mostly the same team that fell to Cimarron-Memorial in the state title game the year before. “This was definitely a redemption year for us,” Coronado junior middle linebacker Amanda Burt says. “Every game, we focused on and thought of that horrible feeling we had losing last year. We worked hard and made sure that wouldn’t be us this year.

■ Shadow Ridge volleyball: Won state title with a pair of five-set victories in the state tournament, rallying from down 15-13 in the decisive fifth set against Coronado in the semifinals.

■ MALE TEAM OF THE YEAR BISHOP GORMAN BASKETBALL

Bishop Gorman was considered an underdog to Clark entering the season. The Chargers returned all of their starters from a team that nearly beat the Gaels in the state championship the previous season. But Gorman won all four meetings against Clark en route to a sixth-straight state championship, including an 11-point victory in the Sunset Regional finals. The Gaels finished 29-4 overall and ranked as a consensus top-20 team nationally in what was supposed to be a rare down year. “We used that to our advantage in our locker room,” Gorman coach Grant Rice says of preseason projections that Clark was the team to beat. “We printed out the stories and used it to motivate the kids.” And this shouldn’t be a oneyear blip. The team relied mostly on freshmen and sophomores, a core group of players who already have multiple scholarship offers from a number of powerhouse college programs.

FINALISTS Mojave football: Advanced to the state championship after winning just one game in 2016, racking up double-digit victories for the first time in the school’s 22-year history.

■ FEMALE SCHOLAR ATHLETE OF THE YEAR HAYLEE NIEMANN

ARBOR VIEW SOCCER Niemann will pursue an engineering degree and play soccer at MIT in Boston next year after a decorated four years of high school. She was a two-year captain in both soccer and flag football, while also managing a 4.8 GPA to become Arbor View’s valedictorian. She’s also a National Merit Commended Scholar and participated in the Women in Tech summer program at MIT before her senior year. She won three consecutive soccer state championships as Arbor View’s goalie during her career.


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■ COACH OF THE YEAR

JOE SAWAIA CORONADO GOLF Several head coaches around the Valley won state championships this year. Joe Sawaia might have been the only one to win two. Sawaia coached the Coronado girls to their fourth straight state championship in the fall. In the spring, the Cougars’ boys captured their first title in six years—setting a state-record low in strokes at the Sunrise Regional championship. Sawaia has also won 19 regional titles at Coronado, where he has coached since the advent of the golf program 17 years ago.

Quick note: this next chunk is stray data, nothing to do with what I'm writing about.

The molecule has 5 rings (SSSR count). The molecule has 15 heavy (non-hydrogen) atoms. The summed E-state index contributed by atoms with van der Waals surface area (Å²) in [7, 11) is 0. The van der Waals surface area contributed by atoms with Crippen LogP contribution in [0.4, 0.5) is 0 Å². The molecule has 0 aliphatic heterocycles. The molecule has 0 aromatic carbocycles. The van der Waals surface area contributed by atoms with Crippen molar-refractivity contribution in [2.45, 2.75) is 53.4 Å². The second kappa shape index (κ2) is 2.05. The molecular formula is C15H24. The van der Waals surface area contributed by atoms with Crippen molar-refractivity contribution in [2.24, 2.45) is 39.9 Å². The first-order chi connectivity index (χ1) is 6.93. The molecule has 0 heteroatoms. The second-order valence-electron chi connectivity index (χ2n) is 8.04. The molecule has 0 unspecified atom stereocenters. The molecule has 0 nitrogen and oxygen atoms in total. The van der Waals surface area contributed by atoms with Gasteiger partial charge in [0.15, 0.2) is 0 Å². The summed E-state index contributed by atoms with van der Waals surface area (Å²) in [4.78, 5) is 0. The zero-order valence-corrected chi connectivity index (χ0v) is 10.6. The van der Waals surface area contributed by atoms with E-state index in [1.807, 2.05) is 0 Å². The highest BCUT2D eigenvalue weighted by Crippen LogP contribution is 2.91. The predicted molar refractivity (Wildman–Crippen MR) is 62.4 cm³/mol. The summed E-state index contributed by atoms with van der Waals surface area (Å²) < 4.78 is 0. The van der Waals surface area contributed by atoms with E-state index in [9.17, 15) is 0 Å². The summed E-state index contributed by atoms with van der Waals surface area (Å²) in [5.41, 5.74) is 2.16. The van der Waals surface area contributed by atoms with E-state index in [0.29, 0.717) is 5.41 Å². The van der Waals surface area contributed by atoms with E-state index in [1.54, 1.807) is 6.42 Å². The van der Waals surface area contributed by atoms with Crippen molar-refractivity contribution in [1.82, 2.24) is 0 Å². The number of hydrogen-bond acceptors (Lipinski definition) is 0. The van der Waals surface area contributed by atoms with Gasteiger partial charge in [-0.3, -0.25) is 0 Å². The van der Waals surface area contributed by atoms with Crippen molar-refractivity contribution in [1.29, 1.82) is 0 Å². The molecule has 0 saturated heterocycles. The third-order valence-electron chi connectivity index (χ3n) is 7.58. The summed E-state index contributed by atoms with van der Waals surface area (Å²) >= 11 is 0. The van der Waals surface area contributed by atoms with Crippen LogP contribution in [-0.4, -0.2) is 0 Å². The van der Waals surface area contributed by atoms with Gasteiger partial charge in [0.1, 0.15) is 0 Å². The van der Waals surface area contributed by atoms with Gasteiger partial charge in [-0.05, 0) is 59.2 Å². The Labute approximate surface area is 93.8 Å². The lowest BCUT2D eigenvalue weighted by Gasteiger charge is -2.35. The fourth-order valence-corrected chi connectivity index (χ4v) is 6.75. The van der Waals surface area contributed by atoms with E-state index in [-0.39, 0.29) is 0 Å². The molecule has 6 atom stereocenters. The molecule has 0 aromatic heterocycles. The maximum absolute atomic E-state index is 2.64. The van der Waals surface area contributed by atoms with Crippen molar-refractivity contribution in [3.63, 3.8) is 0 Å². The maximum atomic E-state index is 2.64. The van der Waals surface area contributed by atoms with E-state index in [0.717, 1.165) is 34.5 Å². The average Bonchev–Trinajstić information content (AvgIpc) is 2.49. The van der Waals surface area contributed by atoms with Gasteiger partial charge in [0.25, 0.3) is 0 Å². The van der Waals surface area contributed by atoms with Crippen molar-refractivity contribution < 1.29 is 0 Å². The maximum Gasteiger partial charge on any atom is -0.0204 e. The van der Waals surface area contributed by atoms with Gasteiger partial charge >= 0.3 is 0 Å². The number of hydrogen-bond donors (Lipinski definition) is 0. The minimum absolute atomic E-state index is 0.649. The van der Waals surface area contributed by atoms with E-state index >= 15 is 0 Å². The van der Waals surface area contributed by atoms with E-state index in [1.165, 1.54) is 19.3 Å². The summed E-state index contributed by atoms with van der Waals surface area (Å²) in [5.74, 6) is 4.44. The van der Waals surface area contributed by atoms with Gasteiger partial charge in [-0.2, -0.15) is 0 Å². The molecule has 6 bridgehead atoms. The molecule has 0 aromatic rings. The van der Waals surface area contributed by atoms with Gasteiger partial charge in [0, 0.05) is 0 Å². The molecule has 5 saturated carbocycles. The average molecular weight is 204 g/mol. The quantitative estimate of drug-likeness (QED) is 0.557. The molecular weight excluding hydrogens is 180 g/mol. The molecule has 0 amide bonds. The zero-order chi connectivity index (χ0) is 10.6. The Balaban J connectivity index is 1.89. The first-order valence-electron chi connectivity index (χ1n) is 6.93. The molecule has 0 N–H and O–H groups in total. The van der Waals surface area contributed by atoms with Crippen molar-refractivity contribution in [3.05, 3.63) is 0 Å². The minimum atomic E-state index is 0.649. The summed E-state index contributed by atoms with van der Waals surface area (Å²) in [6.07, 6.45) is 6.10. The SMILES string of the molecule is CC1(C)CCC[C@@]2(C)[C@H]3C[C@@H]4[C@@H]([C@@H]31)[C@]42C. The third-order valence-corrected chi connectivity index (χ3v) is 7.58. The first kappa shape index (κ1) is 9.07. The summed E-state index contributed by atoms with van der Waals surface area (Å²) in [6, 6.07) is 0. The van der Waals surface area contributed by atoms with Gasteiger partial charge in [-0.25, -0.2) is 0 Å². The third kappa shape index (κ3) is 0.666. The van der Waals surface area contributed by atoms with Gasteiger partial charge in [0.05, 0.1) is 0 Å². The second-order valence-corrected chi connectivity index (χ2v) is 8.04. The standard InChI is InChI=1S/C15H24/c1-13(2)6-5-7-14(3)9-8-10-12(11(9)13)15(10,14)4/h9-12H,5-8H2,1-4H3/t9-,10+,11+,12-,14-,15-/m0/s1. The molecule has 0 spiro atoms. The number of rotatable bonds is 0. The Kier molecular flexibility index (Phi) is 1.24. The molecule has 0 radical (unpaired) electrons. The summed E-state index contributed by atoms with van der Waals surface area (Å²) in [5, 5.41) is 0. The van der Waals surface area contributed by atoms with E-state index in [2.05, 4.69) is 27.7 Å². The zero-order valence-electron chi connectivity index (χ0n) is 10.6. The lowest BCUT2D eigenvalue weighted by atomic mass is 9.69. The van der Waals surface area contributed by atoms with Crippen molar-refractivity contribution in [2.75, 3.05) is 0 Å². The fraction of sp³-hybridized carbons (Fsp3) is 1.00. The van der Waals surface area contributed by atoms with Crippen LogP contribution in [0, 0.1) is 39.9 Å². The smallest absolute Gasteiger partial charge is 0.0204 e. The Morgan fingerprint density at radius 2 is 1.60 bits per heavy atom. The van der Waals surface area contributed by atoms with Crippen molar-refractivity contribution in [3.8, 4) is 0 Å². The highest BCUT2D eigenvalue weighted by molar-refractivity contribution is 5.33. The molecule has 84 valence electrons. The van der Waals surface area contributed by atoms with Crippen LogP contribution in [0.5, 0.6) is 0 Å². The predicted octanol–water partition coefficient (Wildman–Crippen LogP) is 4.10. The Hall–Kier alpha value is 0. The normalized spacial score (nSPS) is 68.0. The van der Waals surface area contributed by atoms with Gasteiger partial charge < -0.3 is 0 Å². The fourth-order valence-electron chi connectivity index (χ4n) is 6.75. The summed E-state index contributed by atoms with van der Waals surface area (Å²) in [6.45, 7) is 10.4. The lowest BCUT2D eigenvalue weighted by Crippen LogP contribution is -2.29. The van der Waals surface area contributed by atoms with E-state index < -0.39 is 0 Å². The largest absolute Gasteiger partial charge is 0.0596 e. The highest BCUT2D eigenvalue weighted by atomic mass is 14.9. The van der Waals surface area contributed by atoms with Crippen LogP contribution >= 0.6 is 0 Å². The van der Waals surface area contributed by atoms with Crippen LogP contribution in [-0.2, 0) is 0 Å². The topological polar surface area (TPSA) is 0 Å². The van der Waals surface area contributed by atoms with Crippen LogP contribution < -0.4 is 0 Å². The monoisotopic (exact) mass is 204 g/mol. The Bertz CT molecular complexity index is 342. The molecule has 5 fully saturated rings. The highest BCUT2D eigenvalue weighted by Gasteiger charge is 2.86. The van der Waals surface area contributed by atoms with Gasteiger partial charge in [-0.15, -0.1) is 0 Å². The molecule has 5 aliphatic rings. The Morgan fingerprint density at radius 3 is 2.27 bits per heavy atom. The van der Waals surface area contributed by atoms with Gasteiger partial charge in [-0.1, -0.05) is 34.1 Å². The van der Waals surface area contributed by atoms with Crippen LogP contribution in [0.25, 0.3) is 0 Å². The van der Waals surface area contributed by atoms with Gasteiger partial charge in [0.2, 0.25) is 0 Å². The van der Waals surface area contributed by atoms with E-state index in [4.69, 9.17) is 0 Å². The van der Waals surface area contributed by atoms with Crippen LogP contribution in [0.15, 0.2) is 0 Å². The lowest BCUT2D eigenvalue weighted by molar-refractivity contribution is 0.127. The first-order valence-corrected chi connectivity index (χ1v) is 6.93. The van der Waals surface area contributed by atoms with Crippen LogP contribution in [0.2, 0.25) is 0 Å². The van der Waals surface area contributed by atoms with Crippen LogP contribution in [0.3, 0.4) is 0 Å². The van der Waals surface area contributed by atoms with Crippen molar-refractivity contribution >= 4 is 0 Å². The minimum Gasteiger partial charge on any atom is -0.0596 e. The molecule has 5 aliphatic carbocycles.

■ MALE SCHOLAR ATHLETE OF THE YEAR JAMES BRIDGES

CLARK BASKETBALL Bridges earned an A in every high school course en route to being named Clark High School valedictorian with a 4.8 weighted GPA. And he might be even better on the basketball court. Bridges was a member of the Las Vegas Sun’s Super Seven team and earned a full basketball scholarship to Sacramento State University. He was a four-year varsity player for the Chargers, starting his final three seasons and winning two state championships. His scholarly achievements include making the all-state academic team and staying active in the Future Business Leaders of America.

■ CITIZEN OF THE YEAR

HANNAH BARR BASIC SOFTBALL The conditions at Arturo Cambeiro Elementary School struck Basic High senior Hannah Barr when she volunteered there on multiple occasions, so she took it upon herself to improve the situation. Barr organized a fundraising raffle drawing—with prizes including Vegas Golden Knights tickets and an iPad— that netted $3,200 for the Northeast Las Vegas school. Barr has come to exemplify a commitment to service at Basic, where she’s also the student body president and part of the state championship bowling team. “I just try to be as involved as possible,” Barr says. “I love going out there, having fun and representing my school.”

FINALISTS ■ Vladimir Plotnikov Centennial football: Helped collect, wrap and deliver care packages to the local homeless community during the holiday season, and maintained a 4.7 GPA while starting at quarterback for the Bulldogs. ■ Ella Zanders Spring Valley basketball: Took an active role in the special-needs community, leading a Spread the Word to End the Word assembly and serving as vice president of the school’s Best Buddies program and a co-captain of the Grizzlies’ powerhouse basketball team.

FINALISTS

■ Freddie Banks Canyon Springs boys basketball: Led the Pioneers to a Sunrise Regional championship and state tournament berth despite returning only two players.

■ Jessica Harrison Mojave girls’ basketball: Coached the Rattlers to their first state tournament appearance with a memorable playoff run that included a triple-overtime victory.

■ Cherise Hinman Boulder City volleyball: Won the 3A state championship with a core group of players she started coaching in middle school, leaving the Eagles’ reputation as an uncompetitive team in the past.

■ Grant Rice Bishop Gorman boys’ basketball: Won his 11th state championship with the Gaels despite not being favored to do so at the beginning of the season.

Las Vegas Sun Standout Awards 2018  

Las Vegas Sun Standout Awards 2018 honoring high school athletic achievement in Las Vegas.

Las Vegas Sun Standout Awards 2018  

Las Vegas Sun Standout Awards 2018 honoring high school athletic achievement in Las Vegas.